More serendipity this week, JazzBabies, with a discovery just beyond my own front door, and I’m not talking about anything but jazz. How does that old verse go?
“The world is so full of a number of things,
I’m sure we should all be as happy as kings.”
I don’t think Robert Louis Stevenson knew anything about jazz, but he knew about writing and a thing or two about happiness. This week’s discovery made me happy indeed. Another verse that comes to mind goes all the way back to my Brownie Scout days
“Make new friends, but keep the old.
One is silver and the other gold.”
I have no idea how I got off on all this versifying, but these two say a lot about my own approach to jazz – always keeping my ears open for fine new artists while treasuring the ones I’ve held dear for so long. Today’s selections are a happy mix of both.
This week I had a chance to put the jazz network to excellent use while I helped my daughter track down a trio for a San Diego event she’s hosting on November 1. Short notice, right? But the jazz network never lets us down, and with the help of Peter Sprague and Mack Leighton, two of San Diego’s finest, we found another of San Diego’s best. I was reminded that the jazz network stretches “far and wee” (there I go again with the poetry, and I thank E.E. Cummings for that bit). It turns out that jazz cats know each other everywhere, so my old musical friends from Portland and other places came into the conversation as well. But enough about jazz karma. I hope you’ll give a listen to San Diego’s Ed Kornhauser and crew – Ed on piano, Mackenzie Leighton on bass and Matthew Smith on drums. The tune is Gershwin’s fine old “They All Laughed,” but believe me, nobody laughs when they catch these guys at work. I love Ed’s phrasing on this one, and I was already familiar with Mack’s genius. Matthew’s time on the drums is killer good. For my money, these new friends are already golden, and it’s nothing but cheers and applause for Ed and Mack and Matthew! https://www.youtube.com/watch?v=PnPnuVQseLk
Last time I wrote about my long romance with jazz guitar, and I mentioned several of the my favorite players. It’s a good thing I wrote “among others…” because this week, I bring you one of the “others” who really deserves a program all his own. Mr. Joe Pass is a real guitar hero if ever there was one. Pass was the son of a Sicilian steelworker from New Jersey and was given his first guitar, a $17 special, when he was just nine years old. He was also given a father who heard something in his playing and encouraged him. That’s a gift any musician can cherish. A lot of adjectives have been used to describe Joe Pass: influential, virtuoso, sophisticated…I’ll just settle for “amazing.” Like too many other musicians he struggled for a time with drugs, but came out of it to play many more days and the jazz world is eternally grateful. Here he is live on the BBC’s Oscar Peterson and Friends with Fats Waller’s “Ain’t Misbehaving.”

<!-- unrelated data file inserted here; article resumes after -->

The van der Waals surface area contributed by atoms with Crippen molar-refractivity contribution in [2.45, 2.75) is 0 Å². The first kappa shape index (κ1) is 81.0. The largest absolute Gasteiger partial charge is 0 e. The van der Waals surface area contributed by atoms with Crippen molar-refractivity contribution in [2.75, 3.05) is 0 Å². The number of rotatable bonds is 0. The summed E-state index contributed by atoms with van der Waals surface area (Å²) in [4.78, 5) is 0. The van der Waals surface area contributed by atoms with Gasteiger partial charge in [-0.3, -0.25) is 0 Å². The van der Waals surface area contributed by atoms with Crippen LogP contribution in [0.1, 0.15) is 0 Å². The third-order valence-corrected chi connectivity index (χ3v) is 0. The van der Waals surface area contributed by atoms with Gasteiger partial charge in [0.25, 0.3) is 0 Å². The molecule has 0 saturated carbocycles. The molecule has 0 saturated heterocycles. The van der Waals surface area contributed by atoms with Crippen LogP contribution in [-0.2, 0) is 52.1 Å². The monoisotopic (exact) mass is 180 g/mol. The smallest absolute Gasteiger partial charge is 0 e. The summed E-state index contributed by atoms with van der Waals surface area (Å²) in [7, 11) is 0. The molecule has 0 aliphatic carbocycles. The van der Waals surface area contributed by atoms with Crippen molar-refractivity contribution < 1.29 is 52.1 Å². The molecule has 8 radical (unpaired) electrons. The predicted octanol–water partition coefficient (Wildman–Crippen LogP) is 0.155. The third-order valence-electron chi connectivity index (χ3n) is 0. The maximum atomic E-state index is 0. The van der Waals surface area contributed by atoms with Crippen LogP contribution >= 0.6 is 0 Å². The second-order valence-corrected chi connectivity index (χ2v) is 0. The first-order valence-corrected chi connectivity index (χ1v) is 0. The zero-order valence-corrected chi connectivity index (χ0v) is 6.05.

The next tune was written, and often performed by, Billy Strayhorn. Strayhorn wrote “Lush Life” over about five years in the mid-late 1930s, and Strayhorn’s lyrics get right to the core of society’s demons: ennui and dissolution. The title’s double entendre gives a not-so-subtle air about the life described, but for my money, the lyrics sound more like the 1950s and the era of the man in the gray flannel suit. Either way, Strayhorn’s lyrics include one of the most inventive rhymes in many a day – his great line about “twelve o’ clocktails.” Here’s to the ladies and gentlemen who lunch! And here’s Strayhorn’s classic with John Coltrane’s always stunning gang: Coltrane, McCoy Tyner, Jimmy Garrison and Elvin Jones. That’s Johnny Hartmann on the vocal, and he’s no afterthought. https://www.youtube.com/watch?v=7d6_LUDa_Zw
Truth in advertising – I didn’t make a search for this next tune. It came to me in a happy moment when I was listening to our local jazz station – KSDS – while driving around town. Dancing in the car is not easy, but I gave it my best shot. I’ve been an Ella fan for as long as I can remember, and I saw her at the Mt. Hood Jazz Festival back in 1988. Her performances never failed, but to my ear there’s a different level of energy in this one which was recorded back in 1941. Let’s be honest – we all had more energy in our younger days. Get ready to bounce, JazzBabies, like you did when you were twenty-four years old, which Ella was when she and Chick Webb wrote and recorded “Betcha Nickel.” If you’re not happy, I’ll gladly refund your money. https://www.youtube.com/watch?v=SgMTjuYDQbQ
A couple of weeks ago, I promised more of horn man Till Brönner. I keep my promises and will wrap up today with one of his tunes from The Movie Album, recorded in 2014. Now, when I say the word “Bacharach,” JazzBabies, don’t let it rattle you or cause you to say, “That’s not jazz.” In the fine hands and horn of Brönner, it becomes jazz. Once he gives us the original melody, Brönner cuts loose and you’ll think you’re in a little jazz club on the Lower Eastside. He’s here this time on flugelhorn and vocal. The man’s a wonder even as raindrops keep falling on his head. (Go ahead and think about Butch Cassidy and the Sundance Kid. I know you want to.) https://www.youtube.com/watch?v=w0gvHttYgI0
And that’s a wrap for this time, JazzBabies. Most of our days are spent somewhere between blues and bounce. I wish you more on the bounce side of life, but if the blues stop you in your tracks or ennui sets in, remember you’re not alone and that this, too, shall pass.